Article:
17. jokers

    jokers Banned

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    That link the caryr posted for the Chomper sure is cool. Only real problem that I see right off is that you are limited to 16" in log diameter, but I guess that isn`t unusual for a processor.

    In reality, the biggest aides to production are the conveyor and dump truck or trailer. Sawing and splitting don`t seem to be limiting factors for me, but the multiple handling after it becomes firewood is what kills profit. I`ve also found that I can work much faster and longer with a horizontal splitter as opposed to a vertical. Tractor mounted splitters work well if you discount that you have to put all those hours on the tractor engine, which is normally way overpowered and fuel thirsty for the task at hand, but they typically are low to the ground and have a tendency to move around a bit too much for me.

    Log lifters appeal to the man in us by giving us another mechanical gadget to "operate" but in reality are of dubious merit. They are normally opposite the operator side of the machine out of necessity, and consequently in the way of the person feeding the splitter the smaller rounds. I`ve also found that the mammoth rounds that a lifter will position for you are clumsy and inefficient to split. Any rounds that are too big to lift manually get split with a saw first.

    Anything under 10" is quicker to split in place with a maul.

    Russ
     
  18. Chainsaw_Maniac

    Chainsaw_Maniac ArboristSite Operative

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    Ya, you're probably right about the log lifter Russ. It's much easier to saw any huge blocks through. Especially if you put a cross cut chain on a big saw and keep it on there only so long as you're splitting.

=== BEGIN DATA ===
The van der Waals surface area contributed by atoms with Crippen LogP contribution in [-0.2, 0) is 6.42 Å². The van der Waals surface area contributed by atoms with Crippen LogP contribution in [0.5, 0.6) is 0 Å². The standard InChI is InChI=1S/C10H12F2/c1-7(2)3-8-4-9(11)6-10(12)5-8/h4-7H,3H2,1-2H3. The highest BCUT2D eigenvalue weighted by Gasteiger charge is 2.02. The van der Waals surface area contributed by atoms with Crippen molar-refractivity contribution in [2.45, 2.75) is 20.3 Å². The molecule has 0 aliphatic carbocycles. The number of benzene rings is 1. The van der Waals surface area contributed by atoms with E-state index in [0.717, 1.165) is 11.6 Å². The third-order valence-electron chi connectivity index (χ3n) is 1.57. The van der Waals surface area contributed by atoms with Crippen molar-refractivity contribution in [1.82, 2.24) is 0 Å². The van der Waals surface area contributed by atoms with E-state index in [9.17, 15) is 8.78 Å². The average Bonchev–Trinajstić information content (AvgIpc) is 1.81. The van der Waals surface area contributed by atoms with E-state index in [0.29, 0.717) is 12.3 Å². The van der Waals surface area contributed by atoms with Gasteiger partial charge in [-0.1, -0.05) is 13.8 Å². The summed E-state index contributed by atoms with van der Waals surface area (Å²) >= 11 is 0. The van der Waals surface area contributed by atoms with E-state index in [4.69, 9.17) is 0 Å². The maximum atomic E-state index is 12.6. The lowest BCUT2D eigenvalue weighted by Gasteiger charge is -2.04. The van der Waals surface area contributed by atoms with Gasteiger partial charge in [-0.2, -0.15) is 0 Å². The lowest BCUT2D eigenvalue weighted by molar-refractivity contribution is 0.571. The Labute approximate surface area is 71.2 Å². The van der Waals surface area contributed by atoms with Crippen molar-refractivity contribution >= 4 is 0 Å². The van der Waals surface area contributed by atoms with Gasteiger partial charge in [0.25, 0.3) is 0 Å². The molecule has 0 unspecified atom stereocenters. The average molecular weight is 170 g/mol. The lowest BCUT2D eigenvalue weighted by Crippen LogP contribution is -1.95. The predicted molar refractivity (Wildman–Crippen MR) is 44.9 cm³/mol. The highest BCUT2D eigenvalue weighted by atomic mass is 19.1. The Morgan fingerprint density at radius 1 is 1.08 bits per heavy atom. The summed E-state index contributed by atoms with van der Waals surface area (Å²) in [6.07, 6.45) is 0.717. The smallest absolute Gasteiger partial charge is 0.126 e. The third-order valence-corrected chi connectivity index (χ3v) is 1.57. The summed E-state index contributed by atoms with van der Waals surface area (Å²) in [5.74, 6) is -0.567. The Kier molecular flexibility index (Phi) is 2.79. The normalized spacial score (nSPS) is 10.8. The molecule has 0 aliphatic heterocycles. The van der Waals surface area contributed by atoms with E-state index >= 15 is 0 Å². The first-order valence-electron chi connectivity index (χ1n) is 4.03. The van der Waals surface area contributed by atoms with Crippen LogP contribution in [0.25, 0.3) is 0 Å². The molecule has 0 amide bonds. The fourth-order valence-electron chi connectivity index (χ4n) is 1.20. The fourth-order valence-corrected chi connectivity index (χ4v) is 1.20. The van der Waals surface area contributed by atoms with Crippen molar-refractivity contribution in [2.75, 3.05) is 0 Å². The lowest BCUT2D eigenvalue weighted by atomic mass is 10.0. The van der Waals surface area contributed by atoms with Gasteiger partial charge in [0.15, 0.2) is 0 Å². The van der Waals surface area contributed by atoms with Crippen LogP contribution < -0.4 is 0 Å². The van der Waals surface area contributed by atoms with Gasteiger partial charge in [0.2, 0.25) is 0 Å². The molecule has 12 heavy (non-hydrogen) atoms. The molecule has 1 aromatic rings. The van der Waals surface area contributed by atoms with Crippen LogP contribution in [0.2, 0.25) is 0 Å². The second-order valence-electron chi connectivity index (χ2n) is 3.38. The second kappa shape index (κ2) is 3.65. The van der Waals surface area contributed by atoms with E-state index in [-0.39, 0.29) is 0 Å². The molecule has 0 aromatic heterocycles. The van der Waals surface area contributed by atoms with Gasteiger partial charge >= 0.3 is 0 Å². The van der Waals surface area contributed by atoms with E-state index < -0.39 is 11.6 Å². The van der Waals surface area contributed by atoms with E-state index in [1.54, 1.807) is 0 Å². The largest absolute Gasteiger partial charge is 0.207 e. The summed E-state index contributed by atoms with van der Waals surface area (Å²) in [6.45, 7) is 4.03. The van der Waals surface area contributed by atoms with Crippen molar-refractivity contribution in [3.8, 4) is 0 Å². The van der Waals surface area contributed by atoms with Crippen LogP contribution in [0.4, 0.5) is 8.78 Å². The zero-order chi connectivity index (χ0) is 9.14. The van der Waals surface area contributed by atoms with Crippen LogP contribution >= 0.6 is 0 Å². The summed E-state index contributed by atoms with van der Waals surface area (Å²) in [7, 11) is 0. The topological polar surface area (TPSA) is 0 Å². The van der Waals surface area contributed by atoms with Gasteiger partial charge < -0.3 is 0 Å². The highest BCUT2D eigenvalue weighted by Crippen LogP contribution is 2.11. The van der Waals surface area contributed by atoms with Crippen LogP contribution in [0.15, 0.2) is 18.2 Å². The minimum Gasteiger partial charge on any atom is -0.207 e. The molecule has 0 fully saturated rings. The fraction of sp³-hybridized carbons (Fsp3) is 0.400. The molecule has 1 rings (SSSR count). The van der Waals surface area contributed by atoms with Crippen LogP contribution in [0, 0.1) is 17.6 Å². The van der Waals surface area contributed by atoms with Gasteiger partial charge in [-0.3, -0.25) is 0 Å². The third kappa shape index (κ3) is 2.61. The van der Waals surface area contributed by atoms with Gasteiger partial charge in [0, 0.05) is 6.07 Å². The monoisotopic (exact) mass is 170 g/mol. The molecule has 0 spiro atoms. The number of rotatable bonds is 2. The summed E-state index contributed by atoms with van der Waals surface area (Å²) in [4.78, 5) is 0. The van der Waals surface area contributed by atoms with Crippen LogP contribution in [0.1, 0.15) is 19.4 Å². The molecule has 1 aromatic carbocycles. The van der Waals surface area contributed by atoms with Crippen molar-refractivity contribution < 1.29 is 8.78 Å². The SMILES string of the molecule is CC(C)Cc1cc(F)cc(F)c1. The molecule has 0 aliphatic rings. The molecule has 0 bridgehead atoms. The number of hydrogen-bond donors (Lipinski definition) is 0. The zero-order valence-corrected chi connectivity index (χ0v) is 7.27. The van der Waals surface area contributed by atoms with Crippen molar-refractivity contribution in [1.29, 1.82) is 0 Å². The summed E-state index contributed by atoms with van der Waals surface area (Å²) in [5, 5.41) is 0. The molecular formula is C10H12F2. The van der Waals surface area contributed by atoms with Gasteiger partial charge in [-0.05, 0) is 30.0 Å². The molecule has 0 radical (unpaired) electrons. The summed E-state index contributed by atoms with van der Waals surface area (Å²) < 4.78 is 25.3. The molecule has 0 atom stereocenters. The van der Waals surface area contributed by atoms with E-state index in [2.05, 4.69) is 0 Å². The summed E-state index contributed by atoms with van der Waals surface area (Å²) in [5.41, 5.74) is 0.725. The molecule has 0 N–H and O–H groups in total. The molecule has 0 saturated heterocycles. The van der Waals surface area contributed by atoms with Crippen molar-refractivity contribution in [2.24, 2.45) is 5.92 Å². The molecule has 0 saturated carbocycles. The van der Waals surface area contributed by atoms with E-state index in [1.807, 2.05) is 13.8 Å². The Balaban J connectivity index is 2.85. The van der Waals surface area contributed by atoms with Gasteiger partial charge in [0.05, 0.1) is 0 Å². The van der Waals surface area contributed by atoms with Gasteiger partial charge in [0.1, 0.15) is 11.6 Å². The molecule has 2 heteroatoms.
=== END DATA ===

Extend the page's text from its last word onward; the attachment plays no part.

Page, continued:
That's gonna be a great splitter eric. What do you figure all that will cost you? And how many hours of labor will you put in?
     
  19. eric_271

    eric_271 Tree Freak

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    About 1200 hundred dollers. Had the axel all ready. Dont know how much time to put together, no hurry I have all summer. The thing is everthing will be just the way I want it . Have you used a splitter that is to low, sure is hard on the back. The wedge will be on the rod not the end of the beem. I have some steel grate which will be a small tabel on both sides. On the larger logs when they split you can push one half over and keep working the other half, no bending over to pick up the other half when you are ready for it. This is the second splitter I built. First one was like this one except the I beem twist pretty bad. It dident bend just twist. The web was 16 inches, and thats to much. The new beem is 7 inches and 5/8 on the thickness. I have seen splitters like this for about 2800 dollers and some cheaper ones for 1700 dollers. I bet the cheaper ones flex some. I will post some pictures when I get it done.
     
  20. Kleek

    Kleek ArboristSite Lurker

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    I own a split-fire splitter. It splits in both directions, has a 4-way wedge and a log lifter. Mine is a 3-pt model that uses the tractor hydraulics. I have used one with the 9 hp Honda. Very fast and strong machines. Very well built. The log lift works well as a holding table for blocks not yet split, it will hold a lot of blocks so you can split a bunch without running back and forth. Check them out at www.split-fire.com.